Sunday, February 3, 2013

Peale and Paul

Thomas Jefferson, charcoal copy  made from Rembrandt Peal's portrait of Thomas Jefferson
The only painting that got done this weekend was the ceiling of our powder room which was damaged from the flood in the bath above it. The painter wasn't me, but I did let him use my studio sink to wash his brushes, if he promised to leave it as he found it, spic and span. After drawing Adams, I figured do Jefferson. It was only fair. This time, however, I went for vine charcoal. Halfway through, I wished I had bothered to look for my charcoal pencils, for I had a hard time smudging in just the right places with the soft sticks. As it stands, however, Thomas does look like the Thomas that Peale painted. (When you do something like this--examine the man's facial structure--you see beyond the portrait that Peale painted. Thomas Jefferson was a very good looking guy. His cranial structure was outstanding. Now what about Ben Franklin, the ladies man)?

McCullough's John Adams is sending me off in all sorts of directions. I've suddenly developed an interest in Peale, Trumbull, Copely, Stuart--the colonial portrait painters who were very important in 1776 and well to do back then because of it. They recorded all the special people and events in paint, in color.

I've developed an interest in the Alien and Sedition Acts that cost John Adams a second term in office. He lost to Thomas Jefferson and I wondered why? I'm still not sure, but it had to do with party politics and which supported the French Revolution and which did not. I'm still reading.

I'm also reading a new book I'm very excited about: Paint from Photographs by Tony Paul, an excellent  painter, who's alive and well and teaching and painting in England. The phrase 'from photographs' is what caught my attention and got me to order the book. He discusses what makes a photograph suitable for reference and what disqualifies it.  He also talks cameras and angles and lighting. Being a strong supporter of the use of photography in painting, I had to read what he had to say. On page 9 in the introduction on Thursday, he had me:
'And what about those who are less fortunate than most of us--the infirm, disabled, elderly or frail--who find going out to paint an impossibility? Without photographs and other two dimensional references, they would be condemned to paint still lifes or views from their windows for the rest of their lives.'
Once having a problem knee (just a few days ago), I fully agreed that for many people unable to schlep their easels out into the sunshine to paint plein air, photography is an alternative and knowing how to read photographs and translate them into  paintings that look like they were done at the scene is valuable information--indeed, the first thing I did, while reading chapter one, was to pull out my camera and manual. I wanted to know more about its capabilities. I do believe that the painter who doesn't spend some time exploring and perfecting photography techniques is cutting themselves short . They had better be fast or remain fit  and able--and none of us do.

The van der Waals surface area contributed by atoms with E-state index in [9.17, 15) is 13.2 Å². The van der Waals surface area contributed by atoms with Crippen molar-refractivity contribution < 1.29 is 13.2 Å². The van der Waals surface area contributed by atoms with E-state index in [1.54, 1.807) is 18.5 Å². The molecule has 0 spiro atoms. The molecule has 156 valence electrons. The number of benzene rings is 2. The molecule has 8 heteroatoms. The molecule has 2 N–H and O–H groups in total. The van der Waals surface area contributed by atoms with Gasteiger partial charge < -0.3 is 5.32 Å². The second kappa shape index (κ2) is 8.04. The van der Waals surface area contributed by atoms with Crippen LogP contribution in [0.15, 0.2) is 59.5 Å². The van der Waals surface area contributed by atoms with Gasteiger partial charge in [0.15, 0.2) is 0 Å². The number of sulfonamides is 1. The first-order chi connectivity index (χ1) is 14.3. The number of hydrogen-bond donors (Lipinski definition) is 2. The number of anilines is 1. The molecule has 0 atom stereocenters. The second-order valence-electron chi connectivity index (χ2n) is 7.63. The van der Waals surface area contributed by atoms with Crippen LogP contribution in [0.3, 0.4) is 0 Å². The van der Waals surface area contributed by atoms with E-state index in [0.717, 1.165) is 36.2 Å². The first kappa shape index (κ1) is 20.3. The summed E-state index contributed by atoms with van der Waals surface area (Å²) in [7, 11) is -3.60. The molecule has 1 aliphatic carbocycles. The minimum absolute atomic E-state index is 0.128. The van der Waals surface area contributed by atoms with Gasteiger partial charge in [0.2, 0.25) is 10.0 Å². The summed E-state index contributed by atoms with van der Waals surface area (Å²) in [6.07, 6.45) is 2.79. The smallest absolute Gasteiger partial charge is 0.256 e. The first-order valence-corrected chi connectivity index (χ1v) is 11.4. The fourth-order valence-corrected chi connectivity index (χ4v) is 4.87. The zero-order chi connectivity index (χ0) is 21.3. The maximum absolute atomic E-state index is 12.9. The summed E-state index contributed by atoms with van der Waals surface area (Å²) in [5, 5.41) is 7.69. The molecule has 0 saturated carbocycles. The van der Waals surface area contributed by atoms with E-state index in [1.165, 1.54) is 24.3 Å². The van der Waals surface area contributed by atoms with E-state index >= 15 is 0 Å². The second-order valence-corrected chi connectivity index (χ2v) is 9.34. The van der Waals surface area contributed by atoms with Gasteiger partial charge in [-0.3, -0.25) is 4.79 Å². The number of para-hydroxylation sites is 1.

19 comments:

  1. Lovely soft marks in this portrait and love the way you are combining these portraits with a visit into the history.

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    1. Thanks Mick. I haven't had much time to paint. i have had time to read while others worked in the house. These little quickies connected to what I've been reading seemed to be a satisfying option. Hopefully tomorrow, life returns to normal.

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  2. Well now you have my favorite president. I really love this drawing, it is immediately recognizable as Jefferson, smudges and all. Love the freeness of it.

    One great book is "Undaunted Courage" about the Lewis and Clarke expedition which includes information about Jefferson's foresight and personality. This week on "This American Life", they had a really neat story about a scandal in the Andrew Jackson administration - the petticoat scandal - that may have saved the union. Pretty fascinating stuff, political history, if it is well told.

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    1. It almost got away from me. The vine charcoal was difficult to control due to the small size of the drawing--9 x 9"--and I was lazy about rounding up my proper tools. I've been enjoying my renewed knee. I'm loving that the aches are gone and I feel like getting physical again--on my bike.

      I'll make a note of Undaunted Courage and see if This American Life - Andrew jackson will be shown again.

      We just watched a wonderful PBS program called The American. It was about Henry Ford. What a weird, horrible genus he was! Totally antisemitic-Hitler style. Totally antisocial, egotistical, tyrant and to boot, an abusive parent. He parented by denigration. Poor Edsel.